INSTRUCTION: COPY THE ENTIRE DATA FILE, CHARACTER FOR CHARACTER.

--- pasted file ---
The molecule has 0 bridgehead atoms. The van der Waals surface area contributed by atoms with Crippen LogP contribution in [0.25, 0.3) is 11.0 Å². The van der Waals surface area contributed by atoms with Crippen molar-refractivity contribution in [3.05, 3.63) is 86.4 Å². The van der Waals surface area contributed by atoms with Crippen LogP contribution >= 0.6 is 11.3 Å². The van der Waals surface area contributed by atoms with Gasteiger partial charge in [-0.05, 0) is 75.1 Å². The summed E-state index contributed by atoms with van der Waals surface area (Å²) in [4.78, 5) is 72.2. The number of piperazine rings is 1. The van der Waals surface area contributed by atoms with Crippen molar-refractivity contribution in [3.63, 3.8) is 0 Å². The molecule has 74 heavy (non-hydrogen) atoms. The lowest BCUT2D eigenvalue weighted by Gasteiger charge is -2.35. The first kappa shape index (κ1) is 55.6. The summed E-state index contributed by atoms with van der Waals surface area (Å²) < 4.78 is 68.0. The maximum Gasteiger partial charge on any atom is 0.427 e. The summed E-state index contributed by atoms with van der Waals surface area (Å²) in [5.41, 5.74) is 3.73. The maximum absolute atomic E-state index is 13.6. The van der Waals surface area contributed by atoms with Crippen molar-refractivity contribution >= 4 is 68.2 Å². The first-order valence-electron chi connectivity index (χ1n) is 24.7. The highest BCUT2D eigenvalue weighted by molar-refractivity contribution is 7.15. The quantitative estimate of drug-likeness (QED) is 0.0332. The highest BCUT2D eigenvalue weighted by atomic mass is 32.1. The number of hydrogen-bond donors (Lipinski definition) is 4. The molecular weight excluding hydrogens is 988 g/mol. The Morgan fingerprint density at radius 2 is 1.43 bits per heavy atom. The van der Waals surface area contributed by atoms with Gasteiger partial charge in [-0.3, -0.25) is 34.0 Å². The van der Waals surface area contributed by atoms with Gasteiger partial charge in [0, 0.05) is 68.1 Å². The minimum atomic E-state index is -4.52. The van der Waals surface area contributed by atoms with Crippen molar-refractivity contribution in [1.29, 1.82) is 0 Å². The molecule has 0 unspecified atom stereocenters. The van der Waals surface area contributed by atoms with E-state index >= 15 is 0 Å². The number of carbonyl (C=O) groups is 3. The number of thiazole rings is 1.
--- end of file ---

The molecule has 0 bridgehead atoms. The van der Waals surface area contributed by atoms with Crippen LogP contribution in [0.25, 0.3) is 11.0 Å². The van der Waals surface area contributed by atoms with Crippen molar-refractivity contribution in [3.05, 3.63) is 86.4 Å². The van der Waals surface area contributed by atoms with Crippen LogP contribution >= 0.6 is 11.3 Å². The van der Waals surface area contributed by atoms with Gasteiger partial charge in [-0.05, 0) is 75.1 Å². The summed E-state index contributed by atoms with van der Waals surface area (Å²) in [4.78, 5) is 72.2. The number of piperazine rings is 1. The van der Waals surface area contributed by atoms with Crippen molar-refractivity contribution in [3.63, 3.8) is 0 Å². The molecule has 74 heavy (non-hydrogen) atoms. The lowest BCUT2D eigenvalue weighted by Gasteiger charge is -2.35. The first kappa shape index (κ1) is 55.6. The summed E-state index contributed by atoms with van der Waals surface area (Å²) < 4.78 is 68.0. The maximum Gasteiger partial charge on any atom is 0.427 e. The summed E-state index contributed by atoms with van der Waals surface area (Å²) in [5.41, 5.74) is 3.73. The maximum absolute atomic E-state index is 13.6. The van der Waals surface area contributed by atoms with Crippen molar-refractivity contribution >= 4 is 68.2 Å². The first-order valence-electron chi connectivity index (χ1n) is 24.7. The highest BCUT2D eigenvalue weighted by molar-refractivity contribution is 7.15. The quantitative estimate of drug-likeness (QED) is 0.0332. The highest BCUT2D eigenvalue weighted by atomic mass is 32.1. The number of hydrogen-bond donors (Lipinski definition) is 4. The molecular weight excluding hydrogens is 988 g/mol. The Morgan fingerprint density at radius 2 is 1.43 bits per heavy atom. The van der Waals surface area contributed by atoms with Gasteiger partial charge in [-0.3, -0.25) is 34.0 Å². The van der Waals surface area contributed by atoms with Gasteiger partial charge in [0, 0.05) is 68.1 Å². The minimum atomic E-state index is -4.52. The van der Waals surface area contributed by atoms with Crippen molar-refractivity contribution in [1.29, 1.82) is 0 Å². The molecule has 0 unspecified atom stereocenters. The van der Waals surface area contributed by atoms with E-state index >= 15 is 0 Å². The number of carbonyl (C=O) groups is 3. The number of thiazole rings is 1.